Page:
The Diviners by Libba Bray: Evie O’Neill has been exiled from her boring old hometown and shipped off to the bustling streets of New York City—and she is pos-i-tute-ly ecstatic. It’s 1926, and New York is filled with speakeasies, Ziegfeld girls, and rakish pickpockets. The only catch is that she has to live with her uncle Will and his unhealthy obsession with the occult. Evie worries he’ll discover her darkest secret: a supernatural power that has only brought her trouble so far. But when the police find a murdered girl branded with a cryptic symbol and Will is called to the scene, Evie realizes her gift could help catch a serial killer.

Haunting Violet by Alyxandra Harvey: Violet Willoughby doesn’t believe in ghosts. But they believe in her. After spending years participating in her mother’s elaborate ruse as a fraudulent medium, Violet is about as skeptical as they come in all matters supernatural. Now that she is being visited by a very persistent ghost, one who suffered a violent death, Violet can no longer ignore her unique ability. She must figure out what this ghost is trying to communicate, and quickly because the killer is still on the loose.

Born of Illusion by Teri Brown: A gifted illusionist, Anna assists her mother, the renowned medium Marguerite Van Housen, in her stage show and séances, easily navigating the underground world of magicians, mediums, and mentalists in 1920’s New York. As the illegitimate daughter of Harry Houdini—or so Marguerite claims—sleight of hand illusions have never been a challenge for Anna. The real trick is keeping her own gifts secret from her opportunistic mother. Because while Marguerite’s own powers may be a sham, Anna possesses a true ability to sense people’s feelings and foretell the future.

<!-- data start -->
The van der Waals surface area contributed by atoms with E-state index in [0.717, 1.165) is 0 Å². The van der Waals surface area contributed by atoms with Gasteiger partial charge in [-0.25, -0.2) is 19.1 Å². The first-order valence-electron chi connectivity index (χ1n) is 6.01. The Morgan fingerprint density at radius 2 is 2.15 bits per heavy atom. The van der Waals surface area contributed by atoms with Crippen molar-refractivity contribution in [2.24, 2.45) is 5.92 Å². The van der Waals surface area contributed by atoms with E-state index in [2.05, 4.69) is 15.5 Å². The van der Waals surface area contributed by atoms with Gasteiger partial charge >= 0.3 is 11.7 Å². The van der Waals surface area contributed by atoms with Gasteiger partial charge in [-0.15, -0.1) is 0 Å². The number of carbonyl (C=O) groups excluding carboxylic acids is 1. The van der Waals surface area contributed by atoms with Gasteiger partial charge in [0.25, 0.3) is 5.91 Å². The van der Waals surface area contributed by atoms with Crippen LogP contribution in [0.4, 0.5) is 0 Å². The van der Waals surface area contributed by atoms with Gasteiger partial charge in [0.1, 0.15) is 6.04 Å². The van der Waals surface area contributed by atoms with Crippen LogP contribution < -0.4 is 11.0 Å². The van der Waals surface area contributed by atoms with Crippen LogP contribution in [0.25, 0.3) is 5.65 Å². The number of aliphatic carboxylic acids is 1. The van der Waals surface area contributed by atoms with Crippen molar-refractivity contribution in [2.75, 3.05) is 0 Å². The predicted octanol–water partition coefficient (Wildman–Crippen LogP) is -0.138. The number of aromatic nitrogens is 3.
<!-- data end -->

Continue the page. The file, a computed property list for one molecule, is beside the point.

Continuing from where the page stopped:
Am I just a spooky kid, or do you like ghost stories too? What are some of your favorites?

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Twenty-something. Michigander. Bookkeeper by day, superhero and blogger by night. Some of my favorite things include: travel, the Japanese language, photography, video games, sweater-weather, and of course books and tea. The Harry Potter books are my favorite, and I can never have too much peppermint tea.

8 thoughts on “Eight Novels about Spiritualism I Want on my Book Shelf

  1. I’ve read Born of Illusion, it’s fantastic! I have quite a few of these other books on my bookshelf as well that are unread. If you read any of them be sure to write a review! 🙂

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  2. Ooh I’m one of those people that get freaked out by old ghost stories, but I can’t help but click on those click-bait articles that talk about ghostly hauntings / photos / whatever. It’s such a fascinating subject, and while I don’t personally believe in ghosts myself, I can’t help but speculation about it at the same time. I think you should add Razorhurst by Justine Larbalestier to your list!

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    1. Thank you for the recommendation! I just read your review for Razorhurst, and it’s definitely piqued my interest. It seems gritty and maybe just a little noir? Plus, I don’t think I’ve visited Australia that often in books, so I’ll definitely be keeping an eye out for this one.

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  3. I love ghost stories too! No fact, I’ve been working on a post that’s also about ghost stories – too funny!! Thanks for all of the recommendations.

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  4. Sorry to leave a second reply, but I had an inkling that there was a Margaret Atwood that involved spiritualists, but I couldn’t quite remember. So I looked it up and indeed! Atwood’s Alias Grace features a group of spiritualists!